New Evidence that North Korea Could Still Conduct Nuclear Tests at Punggye-ri

Newly acquired synthetic aperture radar data of the Punggye-ri Nuclear Test Site provides additional evidence that the two mountainous areas accessible by the South and West Portals remain viable, and could support future underground nuclear testing if there were to be a political decision to do so. The data also corroborates Kim Jong Un’s publicly reported statement that two tunnels of the site remain in good condition. In short, while Chinese seismological findings that the Mt. Mantap portion of the nuclear test site may no longer suitable for tests due to significant damage and deformation appear correct, claims that the entire site “is wrecked beyond repair” are wrong.

The Chinese Findings

Two Chinese seismological research groups recently released assessments of the September 2017 nuclear test in which they independently concluded that a 4.1 magnitude earthquake detected eight and a half minutes following the nuclear test was caused by a cavity collapse under Mt. Mantap peak. One also suggested that monitoring for “the leakage of radioactive materials” should be continued as a result of this collapse. Nowhere in these findings were any comments made on the viability of the overall test site for future underground nuclear testing, or were any claims made that “the test site ‘collapsed.’”[1]

However, another researcher, Zhao Lianfeng, with the Institute of Earth Science at the Chinese Academy of Sciences in Beijing, was quoted as saying that, “the two studies supported a consensus among scientists that ‘the site was wrecked’ beyond repair.”

The Data Suggests Otherwise

Five of North Korea’s six known underground nuclear tests, including the largest one conducted in September 2017, were conducted under Mt. Mantap and supported by a tunnel system accessible via the North Portal. Commercial satellite imagery has indicated the North Portal seems to have been abandoned since that last test. However, as we have also previously reported, two unused mountainous areas, accessible via the South and West Portals, appear to remain viable in more pristine rock located approximately 2.5 and 3.5 kilometers from Mt. Mantap’s peak.

An interferometrically processed radar image of the Punggye-ri nuclear test site (Figure 1), provided by the European Union Satellite Center (EU SatCen), shows differential changes in elevation, before and after the last nuclear test, demonstrates that point. The red in the figure indicates significant deformation/displacement and likely rock fracturing in the Mt. Mantap area, where the most recent nuclear test occurred. However, the figure also shows that the areas accessible via the South and West Portals have not been similarly disturbed.[2]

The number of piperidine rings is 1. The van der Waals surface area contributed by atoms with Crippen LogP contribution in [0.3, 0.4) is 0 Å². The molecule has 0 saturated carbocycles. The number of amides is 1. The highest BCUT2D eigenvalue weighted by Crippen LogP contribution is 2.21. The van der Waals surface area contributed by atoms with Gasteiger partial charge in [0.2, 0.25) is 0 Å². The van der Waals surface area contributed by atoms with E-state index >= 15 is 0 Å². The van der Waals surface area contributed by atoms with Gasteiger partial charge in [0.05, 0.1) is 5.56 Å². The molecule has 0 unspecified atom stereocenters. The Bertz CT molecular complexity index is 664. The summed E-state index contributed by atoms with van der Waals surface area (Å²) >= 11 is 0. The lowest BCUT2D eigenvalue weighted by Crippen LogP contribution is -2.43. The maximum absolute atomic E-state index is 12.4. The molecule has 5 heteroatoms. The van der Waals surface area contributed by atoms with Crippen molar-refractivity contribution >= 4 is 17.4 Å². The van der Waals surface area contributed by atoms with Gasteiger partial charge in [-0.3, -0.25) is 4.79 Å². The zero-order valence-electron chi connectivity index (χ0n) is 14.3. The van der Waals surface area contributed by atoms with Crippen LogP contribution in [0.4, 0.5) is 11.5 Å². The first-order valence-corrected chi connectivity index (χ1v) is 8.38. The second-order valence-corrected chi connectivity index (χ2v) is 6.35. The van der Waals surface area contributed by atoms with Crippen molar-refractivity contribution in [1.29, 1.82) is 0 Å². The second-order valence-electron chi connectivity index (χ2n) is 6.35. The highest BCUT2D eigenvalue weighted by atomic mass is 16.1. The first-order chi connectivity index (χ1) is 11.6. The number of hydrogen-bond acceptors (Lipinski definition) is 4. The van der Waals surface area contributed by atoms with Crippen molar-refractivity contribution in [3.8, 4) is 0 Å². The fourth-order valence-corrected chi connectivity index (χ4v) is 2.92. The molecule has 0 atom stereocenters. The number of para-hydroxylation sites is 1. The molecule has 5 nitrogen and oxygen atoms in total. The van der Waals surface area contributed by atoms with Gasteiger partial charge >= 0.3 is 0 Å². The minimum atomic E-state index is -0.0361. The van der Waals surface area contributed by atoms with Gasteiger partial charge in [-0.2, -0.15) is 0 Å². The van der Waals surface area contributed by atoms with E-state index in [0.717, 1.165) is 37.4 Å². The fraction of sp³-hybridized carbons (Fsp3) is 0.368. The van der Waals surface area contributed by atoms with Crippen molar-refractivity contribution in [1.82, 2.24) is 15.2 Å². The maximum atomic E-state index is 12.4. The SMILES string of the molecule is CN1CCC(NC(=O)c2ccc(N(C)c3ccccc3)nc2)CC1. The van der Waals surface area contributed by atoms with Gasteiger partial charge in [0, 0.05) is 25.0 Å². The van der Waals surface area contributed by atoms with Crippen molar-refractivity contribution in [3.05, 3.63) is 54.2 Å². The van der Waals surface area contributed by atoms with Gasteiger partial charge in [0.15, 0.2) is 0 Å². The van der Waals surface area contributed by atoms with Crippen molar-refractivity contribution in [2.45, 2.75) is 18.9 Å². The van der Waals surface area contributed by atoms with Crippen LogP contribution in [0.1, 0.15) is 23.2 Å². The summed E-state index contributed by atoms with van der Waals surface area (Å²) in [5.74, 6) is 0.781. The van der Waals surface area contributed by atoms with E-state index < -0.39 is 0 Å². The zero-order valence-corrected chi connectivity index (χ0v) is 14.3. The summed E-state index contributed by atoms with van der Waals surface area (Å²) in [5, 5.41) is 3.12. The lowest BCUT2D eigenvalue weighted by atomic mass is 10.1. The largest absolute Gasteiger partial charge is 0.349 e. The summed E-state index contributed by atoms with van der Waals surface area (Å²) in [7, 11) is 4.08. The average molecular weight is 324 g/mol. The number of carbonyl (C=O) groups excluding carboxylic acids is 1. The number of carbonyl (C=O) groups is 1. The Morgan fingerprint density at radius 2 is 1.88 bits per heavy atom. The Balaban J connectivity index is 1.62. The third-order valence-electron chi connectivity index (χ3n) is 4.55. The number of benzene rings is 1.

It should be noted that there was substantial tunneling at the West Portal beginning shortly after the sixth nuclear test, and up to at least early March 2018, as evidenced by rapid growth of the adjacent spoil pile. At no time was there any observable evidence of a halt to the tunneling due to tunnel collapses as had been also reported in the media. The most recent commercial satellite image of the site showed about a dozen mining carts out on that West Portal spoil pile clearly indicating that tunneling was still being conducted until only quite recently.

Figure 1. EU SatCen interferometrically processed ALOS-2 SAR images from August 29, 2017, September 12, 2017 and September 26, 2017 and overlain them on Google Earth to show the September 3, 2017 nuclear test effects at Punggye-ri.

SAR image and processing courtesy of European Union Satellite Center (EU SatCen). Image © Google Earth 2018.

  1. [1]

    For instance, a Financial Times article’s headline specifically stated, “North Korea nuclear test site said to have ‘collapsed.’”

  2. [2]

    Inelastic deformation falls off with distance from the epicenter of the previous event with the distance dependent on the yield of the event. “We can distinguish a zone of inelastic deformations of rock mass (situated at distances to 120-130 m/kt 1/3, and in isolated directions may reach 150 m/kt 1/3)”, which for a test having a yield of ~250 kilotons would be under a kilometer and the “changes in properties of rocks and rock masses in the vicinity of previously conducted underground explosions impose certain requirements on selection of a location for conducting underground tests. The location of a new test must be chosen such that zones of increased fracturing of the rock mass from previously conducted explosions do not intersect with the planned explosion.”

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